Proofpoint has purchased the assets of Marble Security, a malicious mobile app identification company, to provide enterprise customers with greater visibility into this rapidly growing threat.
The Sunnyvale, Calif.-based cybersecurity vendor said its acquisition of Menlo Park, Calif.-based Marble Security's technology and nearly 20 employees will help prevent hackers from gaining access to company emails, contacts or calendar invites through an employee's Android or iPhone, said Ryan Kalember, Proofpoint's senior vice president of cybersecurity strategy.
Marble Security's technology can comb through all of Google Play or Apple's App Store and find apps that are behaving in ways they shouldn't, Kalember said.
Terms of the acquisition, which closed early last week, were not disclosed. Proofpoint extended offers of employment to all employees of Marble Security, which was founded in 2012.
Marble Security's offering will be rebranded as part of Proofpoint's TAP (Targeted Attack Prevention) Mobile Defense and will typically be bundled with other TAP offerings, according to Kalember.
It will likely be sold as a 12- or 24-month subscription service priced on a per-user basis, with the capability of rolling Marble Security protections out to hundreds of thousands of users in mere days.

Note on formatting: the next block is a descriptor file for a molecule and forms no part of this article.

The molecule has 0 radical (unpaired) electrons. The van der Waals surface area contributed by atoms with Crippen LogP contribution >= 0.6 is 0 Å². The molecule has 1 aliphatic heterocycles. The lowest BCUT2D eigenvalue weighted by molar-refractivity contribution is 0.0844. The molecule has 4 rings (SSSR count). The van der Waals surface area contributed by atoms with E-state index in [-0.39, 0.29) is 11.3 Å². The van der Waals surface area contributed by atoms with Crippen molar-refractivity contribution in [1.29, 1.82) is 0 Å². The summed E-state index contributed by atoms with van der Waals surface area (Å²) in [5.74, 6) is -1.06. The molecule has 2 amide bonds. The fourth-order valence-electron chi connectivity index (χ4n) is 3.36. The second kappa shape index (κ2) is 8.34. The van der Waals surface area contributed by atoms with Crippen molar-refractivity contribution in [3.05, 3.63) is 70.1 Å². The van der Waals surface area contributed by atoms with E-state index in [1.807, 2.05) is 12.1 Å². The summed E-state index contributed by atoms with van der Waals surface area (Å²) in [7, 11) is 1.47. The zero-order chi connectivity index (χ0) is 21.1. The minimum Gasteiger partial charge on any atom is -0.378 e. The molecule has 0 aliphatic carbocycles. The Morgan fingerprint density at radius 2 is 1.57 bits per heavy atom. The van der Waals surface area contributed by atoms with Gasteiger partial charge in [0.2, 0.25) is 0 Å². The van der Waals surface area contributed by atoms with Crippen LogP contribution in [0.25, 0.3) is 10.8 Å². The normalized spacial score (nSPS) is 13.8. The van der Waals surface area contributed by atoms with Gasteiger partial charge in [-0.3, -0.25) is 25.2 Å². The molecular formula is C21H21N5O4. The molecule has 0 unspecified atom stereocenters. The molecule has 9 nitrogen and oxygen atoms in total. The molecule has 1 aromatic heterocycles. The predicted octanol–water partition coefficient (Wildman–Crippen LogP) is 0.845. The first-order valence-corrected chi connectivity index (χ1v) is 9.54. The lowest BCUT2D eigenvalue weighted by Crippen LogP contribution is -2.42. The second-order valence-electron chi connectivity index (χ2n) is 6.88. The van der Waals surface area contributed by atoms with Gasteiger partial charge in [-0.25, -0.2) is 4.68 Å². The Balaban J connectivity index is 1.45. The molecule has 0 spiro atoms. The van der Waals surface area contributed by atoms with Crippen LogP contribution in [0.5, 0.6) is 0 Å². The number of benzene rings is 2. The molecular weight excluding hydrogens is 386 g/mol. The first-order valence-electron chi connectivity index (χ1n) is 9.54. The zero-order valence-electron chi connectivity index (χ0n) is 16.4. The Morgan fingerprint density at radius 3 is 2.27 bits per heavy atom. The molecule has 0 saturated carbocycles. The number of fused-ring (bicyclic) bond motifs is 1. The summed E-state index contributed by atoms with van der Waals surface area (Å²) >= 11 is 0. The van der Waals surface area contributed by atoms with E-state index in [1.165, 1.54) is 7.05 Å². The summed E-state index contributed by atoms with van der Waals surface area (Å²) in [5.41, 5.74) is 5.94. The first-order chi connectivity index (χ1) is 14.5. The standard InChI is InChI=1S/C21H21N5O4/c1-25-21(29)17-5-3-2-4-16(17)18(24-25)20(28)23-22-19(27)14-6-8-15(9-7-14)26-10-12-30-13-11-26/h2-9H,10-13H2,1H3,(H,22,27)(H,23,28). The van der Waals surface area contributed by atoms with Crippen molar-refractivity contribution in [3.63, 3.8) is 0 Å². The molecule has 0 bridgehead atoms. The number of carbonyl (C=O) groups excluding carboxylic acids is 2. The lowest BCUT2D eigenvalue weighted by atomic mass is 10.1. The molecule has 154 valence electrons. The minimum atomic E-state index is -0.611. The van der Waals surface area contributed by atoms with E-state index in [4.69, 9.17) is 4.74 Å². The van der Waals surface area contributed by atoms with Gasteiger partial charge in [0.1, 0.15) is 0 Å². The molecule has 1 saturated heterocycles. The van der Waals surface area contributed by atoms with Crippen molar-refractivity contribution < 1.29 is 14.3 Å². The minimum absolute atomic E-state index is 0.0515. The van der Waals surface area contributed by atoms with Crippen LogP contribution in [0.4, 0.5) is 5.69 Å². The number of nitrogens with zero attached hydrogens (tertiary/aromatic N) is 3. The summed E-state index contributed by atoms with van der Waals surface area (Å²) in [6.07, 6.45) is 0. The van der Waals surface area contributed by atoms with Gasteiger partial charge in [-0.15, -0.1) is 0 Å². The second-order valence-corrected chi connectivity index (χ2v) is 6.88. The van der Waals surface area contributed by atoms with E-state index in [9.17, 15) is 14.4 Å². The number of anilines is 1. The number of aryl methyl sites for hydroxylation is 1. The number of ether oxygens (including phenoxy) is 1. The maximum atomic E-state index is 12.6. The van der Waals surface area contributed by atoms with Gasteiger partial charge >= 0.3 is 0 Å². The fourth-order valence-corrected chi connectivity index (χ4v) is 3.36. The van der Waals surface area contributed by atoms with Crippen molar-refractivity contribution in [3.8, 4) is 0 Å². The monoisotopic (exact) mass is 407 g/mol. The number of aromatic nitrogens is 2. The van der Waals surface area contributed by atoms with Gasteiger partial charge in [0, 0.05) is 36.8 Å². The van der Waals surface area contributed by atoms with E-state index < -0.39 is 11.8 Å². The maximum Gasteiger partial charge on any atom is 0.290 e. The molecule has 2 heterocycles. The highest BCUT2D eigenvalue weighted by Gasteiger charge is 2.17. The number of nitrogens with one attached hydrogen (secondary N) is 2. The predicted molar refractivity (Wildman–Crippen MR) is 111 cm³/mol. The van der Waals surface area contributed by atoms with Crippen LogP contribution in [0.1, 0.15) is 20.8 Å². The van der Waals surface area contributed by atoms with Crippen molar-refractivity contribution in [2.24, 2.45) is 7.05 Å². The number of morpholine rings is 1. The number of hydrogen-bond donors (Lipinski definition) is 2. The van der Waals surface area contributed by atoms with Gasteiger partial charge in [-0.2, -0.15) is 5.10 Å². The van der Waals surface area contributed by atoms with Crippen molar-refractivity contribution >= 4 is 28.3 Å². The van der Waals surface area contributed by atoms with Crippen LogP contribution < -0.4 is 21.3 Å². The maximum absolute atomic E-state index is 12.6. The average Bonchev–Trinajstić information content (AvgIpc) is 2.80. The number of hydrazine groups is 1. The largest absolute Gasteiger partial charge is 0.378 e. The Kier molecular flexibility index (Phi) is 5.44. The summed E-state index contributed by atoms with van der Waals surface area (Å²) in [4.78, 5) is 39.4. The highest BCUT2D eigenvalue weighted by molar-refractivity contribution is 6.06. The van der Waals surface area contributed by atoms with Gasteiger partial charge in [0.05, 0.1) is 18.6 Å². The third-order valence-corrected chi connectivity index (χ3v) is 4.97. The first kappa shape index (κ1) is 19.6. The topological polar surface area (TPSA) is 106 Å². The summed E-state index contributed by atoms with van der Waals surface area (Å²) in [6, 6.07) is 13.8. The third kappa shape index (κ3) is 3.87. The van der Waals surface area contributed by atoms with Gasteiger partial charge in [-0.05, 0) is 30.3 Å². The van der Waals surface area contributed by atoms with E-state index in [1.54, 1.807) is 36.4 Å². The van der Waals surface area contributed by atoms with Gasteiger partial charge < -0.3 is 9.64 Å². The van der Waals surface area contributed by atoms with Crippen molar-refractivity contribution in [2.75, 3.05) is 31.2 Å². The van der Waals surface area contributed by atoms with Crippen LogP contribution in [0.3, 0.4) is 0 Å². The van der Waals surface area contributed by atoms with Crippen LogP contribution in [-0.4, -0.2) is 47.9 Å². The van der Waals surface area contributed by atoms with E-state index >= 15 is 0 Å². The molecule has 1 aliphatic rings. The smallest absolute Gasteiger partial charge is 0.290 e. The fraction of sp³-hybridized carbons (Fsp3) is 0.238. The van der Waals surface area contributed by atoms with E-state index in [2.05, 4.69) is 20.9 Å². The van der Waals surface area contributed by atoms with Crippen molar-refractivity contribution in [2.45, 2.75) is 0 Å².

Although mobile apps are only the third most common way to penetrate an IT system -- behind social media and the old standby of email -- Kalember said it's the fastest-growing breach method. Even though a mobile device can't be compromised or taken over like a PC, hackers can still coerce employees into opening malicious apps and then withdraw the information they find most valuable.
Kalember anticipates Proofpoint partners will sell Marble Security's offering ether as part of an advanced threat bundle or as an upsell to an enterprise mobility management tool. The advanced threat bundle can address everything from threat detection to endpoint security, Kalember said, and, thanks to this latest acquisition, will now include fewer vendors.
Kalember said a mobile application threat identifier such as Marble Security can only differentiate itself from the competition by connecting its intelligence to the intelligence of other sources. To wit, Proofpoint plans to link the Marble Security offering to an internal graph database, which Kalember said uses big data analytics to try to find patterns in how the hackers are operating.
"The bad guys use a lot of the same tools over and over again," Kalember said.